Although studies show that the number of women donors is higher, apparently because families want to protect earning male members, Dr Kumar said there are enough safeguards within the law to ensure that consent is not forced upon them.

According to the NOTTO data, there has been an overall increase in the number of transplants in the country, with a record high of 16,041 such procedures in 2022.

Among living donor transplants, where organs from family members are used, Delhi topped the table with 3,422 transplants, overtaking Tamil Nadu (1,690 transplants). Tamil Nadu, however, remained the leader in another category — that of deceased donor transplants where organs from brain-dead patients are used — with 555 transplants in 2022.

• What are the regulatory frameworks guiding the organ transplantation in India?

• What is The Transplant of Human Organs and Tissues Act, 1994, and how was the Expert Committee formed?

Other Important Articles Covering the same topic:

📍Explained: Why must India have a National Registry of Voluntary Organ Donors?


Weaker rupee bumped up India’s H1 oil import bill by `25,000 crore


Preliminary Examination: Current events of national and international importance.

Mains Examination: General Studies III: Indian Economy and issues relating to planning, mobilization, of resources, growth, development and employment.

Key Points to Ponder:

• What’s the ongoing story- Lower value of the rupee against the US dollar in the first six months of the current financial year (FY24) vis-à-vis the corresponding period of FY23 pushed up India’s crude oil imports for the former period by over Rs 25,000 crore, or 5 per cent, shows an analysis of India’s official trade data.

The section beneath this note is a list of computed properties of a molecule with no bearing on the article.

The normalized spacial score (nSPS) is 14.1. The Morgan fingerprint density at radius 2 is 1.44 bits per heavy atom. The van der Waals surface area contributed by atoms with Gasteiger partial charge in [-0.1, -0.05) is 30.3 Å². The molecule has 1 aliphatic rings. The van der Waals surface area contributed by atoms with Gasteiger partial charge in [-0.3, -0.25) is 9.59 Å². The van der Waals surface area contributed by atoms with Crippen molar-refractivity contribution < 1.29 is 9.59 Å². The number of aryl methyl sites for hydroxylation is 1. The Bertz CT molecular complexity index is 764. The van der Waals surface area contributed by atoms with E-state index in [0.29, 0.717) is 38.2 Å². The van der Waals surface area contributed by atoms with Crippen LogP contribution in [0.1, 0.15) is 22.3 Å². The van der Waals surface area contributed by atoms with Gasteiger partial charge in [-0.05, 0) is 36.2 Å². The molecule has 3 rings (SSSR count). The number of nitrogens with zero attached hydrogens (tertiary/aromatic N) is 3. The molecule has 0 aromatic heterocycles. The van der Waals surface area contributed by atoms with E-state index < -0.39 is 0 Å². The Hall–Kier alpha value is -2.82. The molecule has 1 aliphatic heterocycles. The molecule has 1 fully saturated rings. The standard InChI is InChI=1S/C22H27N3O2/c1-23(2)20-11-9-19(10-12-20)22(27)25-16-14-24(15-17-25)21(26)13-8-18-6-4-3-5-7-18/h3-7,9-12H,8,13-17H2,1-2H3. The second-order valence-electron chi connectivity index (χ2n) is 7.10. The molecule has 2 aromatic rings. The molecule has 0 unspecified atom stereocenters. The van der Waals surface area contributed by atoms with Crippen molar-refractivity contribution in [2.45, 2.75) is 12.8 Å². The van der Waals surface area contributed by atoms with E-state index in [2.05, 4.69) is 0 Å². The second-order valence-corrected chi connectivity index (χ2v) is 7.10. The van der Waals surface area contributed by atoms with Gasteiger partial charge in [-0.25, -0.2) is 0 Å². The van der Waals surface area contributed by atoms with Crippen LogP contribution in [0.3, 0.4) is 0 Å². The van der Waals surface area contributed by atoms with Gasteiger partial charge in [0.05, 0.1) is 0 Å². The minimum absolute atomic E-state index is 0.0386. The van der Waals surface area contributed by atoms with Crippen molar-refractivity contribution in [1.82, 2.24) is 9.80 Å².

• What is Currency depreciation?

• What do you understand by Rupee depreciation?

• Appreciation vs Depreciation of Currency-Compare and Contrast

• What is Devaluation of Currency? Depreciation and Devaluation both are same?

• What are the reasons for Current Depreciation of Indian Rupee?

• What will be the impact, and will exporters benefit?

• Do You Know-Rupee depreciation also negatively impacted petroleum product imports in value terms, but its positive effect on value of petroleum product exports from India partly offset the hit to the country’s overall oil and petroleum product trade in the first half of FY24.

India is the world’s third-largest consumer of crude oil and depends on imports to meet over 85 per cent of its requirement. Crude oil also tops the list of India’s merchandise imports by value.

While India does not export crude oil, it is a net exporter of petroleum products, thanks to the country’s refining capacity of over 250 million tonnes per annum which exceeds its domestic demand. Like most internationally traded commodities, crude oil and petroleum products are priced in dollars. In the case of oil importing countries, a weakening of their currencies against the dollar inflates their oil imports in local currency terms.

• What percentage of India’s oil import?

• Do You Know-The impact of rupee depreciation would have hit all Indian refiners depending on their respective refining capacities as all of them mostly depend on imported crude oil. However, the gains due to the weakness in the rupee in terms of petroleum product exports would have mainly benefitted export-oriented private sector refiners Reliance Industries and Nayara Energy. Public sector refining majors Indian Oil Corporation, Bharat Petroleum Corporation, Hindustan Petroleum Corporation, and their arms only account for a marginal share in India’s petroleum product exports. The DGCI&S does not give refiner-wise oil and petroleum product trade data.

Other Important Articles Covering the same topic:

📍Explained: The fall in crude oil prices, and its impact in India

📍The significance of rise in India’s petroleum product exports to EU

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Priya Kumari Shukla